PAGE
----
Matt: I use games a lot now to hang out with family and friends and really have that connection. They’re all back in England and I haven’t seen them for over a year. It helps to sort of bridge that gap a little.
Katie: You know, I heard something the other day that stuck with me, about relationships – about what it means to have a relationship with someone. It was said that having someone who is a ‘witness to your lived experience’ is what relationships are about.
Matt: Ahh, yeah! That’s really interesting, and I think most of my very close relationships are born out of a sort of shared experience. Really, you’re just witnessing each other’s experience at the same time.
Katie: Yes! And that’s what’s so beautiful about it. Accessibility in video games is making all of that possible – these shared experiences, these adventures. That’s why this work – that you do, and that we do at The Coalition – is so important.
Matt: There are definitely people out there that can’t have this amazing positive influence on their life because the games don’t support it. People who would really benefit from having this amazing experience I’ve had my entire life… I used to live in a house with a bunch of other guys and we would play Halo all the time – for every decision that you make in the house, you played a round of Halo to determine who would do it. Who’s making those teas? You go play Halo. The loser’s gonna make the tea! And at some point, I realized how much of a positive impact that was having. I was like, man, I want other people to feel this way as well. Maybe I can make these things that will affect other people in the same way that affected me.
Aha! Moment #3: Working on video game accessibility is incredibly fun… but you will experience doubt, lack of confidence, and even fear. However, success through uncertainty is when we feel most satisfied.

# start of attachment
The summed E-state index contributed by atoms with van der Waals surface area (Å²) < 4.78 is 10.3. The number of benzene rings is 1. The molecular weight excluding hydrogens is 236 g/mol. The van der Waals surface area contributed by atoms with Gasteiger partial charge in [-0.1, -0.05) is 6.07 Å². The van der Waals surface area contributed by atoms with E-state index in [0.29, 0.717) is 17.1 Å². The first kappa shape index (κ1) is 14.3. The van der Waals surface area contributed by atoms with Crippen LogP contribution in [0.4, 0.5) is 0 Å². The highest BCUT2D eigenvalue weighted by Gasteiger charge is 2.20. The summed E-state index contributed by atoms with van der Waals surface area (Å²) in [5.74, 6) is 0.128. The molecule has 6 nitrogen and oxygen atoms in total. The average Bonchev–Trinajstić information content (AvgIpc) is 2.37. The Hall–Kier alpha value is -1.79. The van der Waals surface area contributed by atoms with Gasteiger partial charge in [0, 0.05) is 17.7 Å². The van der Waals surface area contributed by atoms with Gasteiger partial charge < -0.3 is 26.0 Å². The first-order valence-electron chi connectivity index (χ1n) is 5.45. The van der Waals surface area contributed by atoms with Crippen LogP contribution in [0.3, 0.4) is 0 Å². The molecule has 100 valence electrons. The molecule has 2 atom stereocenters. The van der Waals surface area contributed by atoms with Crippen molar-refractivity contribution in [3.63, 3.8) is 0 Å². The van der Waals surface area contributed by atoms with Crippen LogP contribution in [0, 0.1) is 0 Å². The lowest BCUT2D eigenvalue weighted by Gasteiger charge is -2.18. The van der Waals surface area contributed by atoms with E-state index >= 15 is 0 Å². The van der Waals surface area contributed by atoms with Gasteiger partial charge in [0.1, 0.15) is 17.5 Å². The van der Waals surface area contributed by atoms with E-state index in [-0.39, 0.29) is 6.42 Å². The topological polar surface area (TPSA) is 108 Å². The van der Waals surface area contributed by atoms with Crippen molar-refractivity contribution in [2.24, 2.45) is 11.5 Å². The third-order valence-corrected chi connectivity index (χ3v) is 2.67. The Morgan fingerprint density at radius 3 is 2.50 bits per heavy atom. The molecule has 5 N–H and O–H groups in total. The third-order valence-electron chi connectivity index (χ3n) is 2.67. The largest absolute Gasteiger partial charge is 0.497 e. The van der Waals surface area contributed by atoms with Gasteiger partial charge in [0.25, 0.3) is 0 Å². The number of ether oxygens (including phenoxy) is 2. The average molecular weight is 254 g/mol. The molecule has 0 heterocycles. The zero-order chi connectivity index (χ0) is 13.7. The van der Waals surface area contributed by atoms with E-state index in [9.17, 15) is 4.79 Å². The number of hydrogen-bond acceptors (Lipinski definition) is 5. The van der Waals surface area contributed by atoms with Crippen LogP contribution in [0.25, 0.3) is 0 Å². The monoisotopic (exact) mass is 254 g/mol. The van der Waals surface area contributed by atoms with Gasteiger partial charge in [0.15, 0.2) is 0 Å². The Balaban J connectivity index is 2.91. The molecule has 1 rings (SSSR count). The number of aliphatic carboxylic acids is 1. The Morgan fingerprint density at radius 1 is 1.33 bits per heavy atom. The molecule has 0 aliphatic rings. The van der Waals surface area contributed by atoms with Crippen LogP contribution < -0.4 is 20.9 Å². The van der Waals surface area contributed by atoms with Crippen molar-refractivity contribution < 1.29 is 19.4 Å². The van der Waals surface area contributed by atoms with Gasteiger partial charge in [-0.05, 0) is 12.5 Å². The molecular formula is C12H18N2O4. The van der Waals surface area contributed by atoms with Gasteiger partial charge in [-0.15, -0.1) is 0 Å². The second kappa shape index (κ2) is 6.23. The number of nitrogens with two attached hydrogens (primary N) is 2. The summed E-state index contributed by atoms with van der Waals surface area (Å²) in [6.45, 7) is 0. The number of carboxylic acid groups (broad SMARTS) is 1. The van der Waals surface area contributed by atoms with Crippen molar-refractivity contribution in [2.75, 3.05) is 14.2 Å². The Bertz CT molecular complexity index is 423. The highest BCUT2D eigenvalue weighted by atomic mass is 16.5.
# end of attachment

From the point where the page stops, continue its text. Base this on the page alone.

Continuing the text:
There were many, many times during this project that we doubted ourselves. We wanted to make something that would enable players to play this awesome mode, Escape, and failure wouldn’t just mean a sub-par experience, it would mean total exclusion. For a few of us, it was also our first time working on a major accessibility feature. The stakes were high, and the unknowns weighed on us.
Matt: I was so scared I’ll be honest. I never really tried anything like it before. The techie part of me wanted to get involved but it was really scary. The fact that it all came together and worked was like the cherry on top! I didn’t just learn something – I’d be happy with that as well – but actually being able to help somebody play was like a really cool moment for me. A massive highlight. I was so scared but that made the great feelings afterward all the better.
Katie: I really love that fear is often a predictor of an amazing thing just around the corner or just on the horizon. There were many times that I wondered what the results would be, and I’ll admit, I tempered excitement for the feature internally… gave a lot of caveats. But, like you, the moment we got the feature into the player’s hands, I felt so much satisfaction. It was a great day. I think that fact that it was scary made it even more special when it was effective.
Aha! Moment #4: The ecosystem at The Coalition created an environment where this is possible.
We knew it was extraordinary to be releasing a feature like this nearly 18 months post-launch, but there was support was coming to us from so many directions. I am a lead metagame designer at The Coalition, but I am also the studio’s Accessibility Champion. The gist of this role is to help my fellow developers navigate all the challenges that inclusive design presents. The Champion program is just one of many support resources that make features like this possible.